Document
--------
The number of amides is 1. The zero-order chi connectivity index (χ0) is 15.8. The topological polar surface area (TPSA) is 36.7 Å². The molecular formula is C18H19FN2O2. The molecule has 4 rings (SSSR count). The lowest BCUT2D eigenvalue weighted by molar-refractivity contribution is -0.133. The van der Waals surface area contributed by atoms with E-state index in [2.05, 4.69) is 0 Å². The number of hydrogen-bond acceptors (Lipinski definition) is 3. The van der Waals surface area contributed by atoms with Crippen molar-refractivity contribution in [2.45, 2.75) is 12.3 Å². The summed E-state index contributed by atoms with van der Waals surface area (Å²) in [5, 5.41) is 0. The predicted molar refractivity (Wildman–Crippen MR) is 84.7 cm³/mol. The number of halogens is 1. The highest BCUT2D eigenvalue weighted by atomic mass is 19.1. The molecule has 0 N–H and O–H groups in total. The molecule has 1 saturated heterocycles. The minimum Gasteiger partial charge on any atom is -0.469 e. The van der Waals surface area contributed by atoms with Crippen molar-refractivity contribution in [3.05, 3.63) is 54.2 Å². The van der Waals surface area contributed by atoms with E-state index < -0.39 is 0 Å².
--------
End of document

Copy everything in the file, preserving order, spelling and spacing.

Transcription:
The number of amides is 1. The zero-order chi connectivity index (χ0) is 15.8. The topological polar surface area (TPSA) is 36.7 Å². The molecular formula is C18H19FN2O2. The molecule has 4 rings (SSSR count). The lowest BCUT2D eigenvalue weighted by molar-refractivity contribution is -0.133. The van der Waals surface area contributed by atoms with E-state index in [2.05, 4.69) is 0 Å². The number of hydrogen-bond acceptors (Lipinski definition) is 3. The van der Waals surface area contributed by atoms with Crippen molar-refractivity contribution in [2.45, 2.75) is 12.3 Å². The summed E-state index contributed by atoms with van der Waals surface area (Å²) in [5, 5.41) is 0. The predicted molar refractivity (Wildman–Crippen MR) is 84.7 cm³/mol. The number of halogens is 1. The highest BCUT2D eigenvalue weighted by atomic mass is 19.1. The molecule has 0 N–H and O–H groups in total. The molecule has 1 saturated heterocycles. The minimum Gasteiger partial charge on any atom is -0.469 e. The van der Waals surface area contributed by atoms with Crippen molar-refractivity contribution in [3.05, 3.63) is 54.2 Å². The van der Waals surface area contributed by atoms with E-state index < -0.39 is 0 Å².